“Dr. Waxman has made an outstanding contribution to the development of cancer research in China over the past 30 years, and this honor is well deserved. The success of targeted therapy for acute promyelocytic leukemia, which leads to a cure, owes much to his selfless contributions. We look forward to more fruitful collaborations between Chinese medical communities and Samuel Waxman Cancer Research Foundation in cancer research,” said Dr. Zhu and Dr. Chen.
The SWCRF Institute Without Walls™ and Partnership for Aging and Cancer program are currently funding research of acute myeloid leukemia (AML) with investigators at the Icahn School of Medicine at Mount Sinai, Shanghai Institute of Hematology, and Shenyang Pharmaceutical University. AML is the most common form of leukemia that afflicts primarily older adults. SWCRF is also collaborating with the Shenyang Pharmaceutical University to develop a cancer drug to treat AML.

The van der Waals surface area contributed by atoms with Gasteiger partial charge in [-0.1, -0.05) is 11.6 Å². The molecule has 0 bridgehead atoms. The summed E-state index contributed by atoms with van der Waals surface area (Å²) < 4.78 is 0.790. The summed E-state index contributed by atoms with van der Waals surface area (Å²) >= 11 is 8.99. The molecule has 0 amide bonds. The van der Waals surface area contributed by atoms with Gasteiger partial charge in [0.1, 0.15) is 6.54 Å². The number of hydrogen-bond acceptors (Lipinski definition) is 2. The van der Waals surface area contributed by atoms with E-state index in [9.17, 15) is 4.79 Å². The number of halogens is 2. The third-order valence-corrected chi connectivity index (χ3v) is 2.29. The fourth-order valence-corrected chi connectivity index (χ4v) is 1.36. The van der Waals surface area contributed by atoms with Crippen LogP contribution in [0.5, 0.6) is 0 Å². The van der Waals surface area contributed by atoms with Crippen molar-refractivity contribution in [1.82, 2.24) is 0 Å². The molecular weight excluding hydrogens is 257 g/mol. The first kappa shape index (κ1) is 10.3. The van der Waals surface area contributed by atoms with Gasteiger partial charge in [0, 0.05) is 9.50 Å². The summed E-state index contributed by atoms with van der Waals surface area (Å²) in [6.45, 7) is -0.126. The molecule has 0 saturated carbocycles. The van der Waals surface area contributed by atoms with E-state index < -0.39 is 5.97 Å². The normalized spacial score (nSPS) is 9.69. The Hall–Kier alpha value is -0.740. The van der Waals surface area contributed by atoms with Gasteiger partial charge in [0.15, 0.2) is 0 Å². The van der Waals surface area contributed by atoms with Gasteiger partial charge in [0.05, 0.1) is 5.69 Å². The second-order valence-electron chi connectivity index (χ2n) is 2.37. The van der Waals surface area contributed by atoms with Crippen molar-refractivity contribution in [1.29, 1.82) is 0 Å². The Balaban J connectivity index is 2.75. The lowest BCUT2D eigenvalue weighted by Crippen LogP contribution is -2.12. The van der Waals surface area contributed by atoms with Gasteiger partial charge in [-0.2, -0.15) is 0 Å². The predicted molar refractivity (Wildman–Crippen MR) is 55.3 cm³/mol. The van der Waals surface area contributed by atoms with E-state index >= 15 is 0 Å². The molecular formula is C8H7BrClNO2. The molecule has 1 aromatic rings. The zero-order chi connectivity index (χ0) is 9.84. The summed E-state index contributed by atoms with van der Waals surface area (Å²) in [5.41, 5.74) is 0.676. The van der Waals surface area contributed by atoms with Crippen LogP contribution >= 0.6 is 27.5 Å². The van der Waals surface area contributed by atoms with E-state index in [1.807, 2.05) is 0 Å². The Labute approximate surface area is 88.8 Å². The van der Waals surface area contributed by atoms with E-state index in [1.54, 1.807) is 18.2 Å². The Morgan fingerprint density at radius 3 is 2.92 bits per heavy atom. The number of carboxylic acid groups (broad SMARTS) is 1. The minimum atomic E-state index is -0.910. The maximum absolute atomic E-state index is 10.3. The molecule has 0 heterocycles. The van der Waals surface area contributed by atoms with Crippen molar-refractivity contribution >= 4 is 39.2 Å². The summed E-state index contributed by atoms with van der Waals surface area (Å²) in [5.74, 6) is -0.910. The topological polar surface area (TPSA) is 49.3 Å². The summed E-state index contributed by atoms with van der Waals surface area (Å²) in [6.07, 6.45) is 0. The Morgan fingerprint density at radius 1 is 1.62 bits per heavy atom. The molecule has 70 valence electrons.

“This award demonstrates the boundless possibilities that can occur when people collaborate in an unselfish and productive manner. The success that we have had should not be a surprise since science is an international language and the pursuit for cancer cures is an international goal,” said Dr. Waxman. “We are in the midst of a cancer treatment revolution based on innovative science and contributions to this revolution comes from all parts of the world.”
Dr. Waxman was named Honorary Professor at Shanghai Jiao Tong University and received the Magnolia Award from the city of Shanghai. Currently, he is a Distinguished Service Professor, at the Icahn School of Medicine at Mount Sinai and continues to lead research on behalf of the SWCRF and serves as the foundation’s chief executive officer.
In picture: Samuel Waxman, M.D., founder and CEO of the Samuel Waxman Cancer Research Foundation (l) and Liu He, Vice-Premier of the People's Republic of China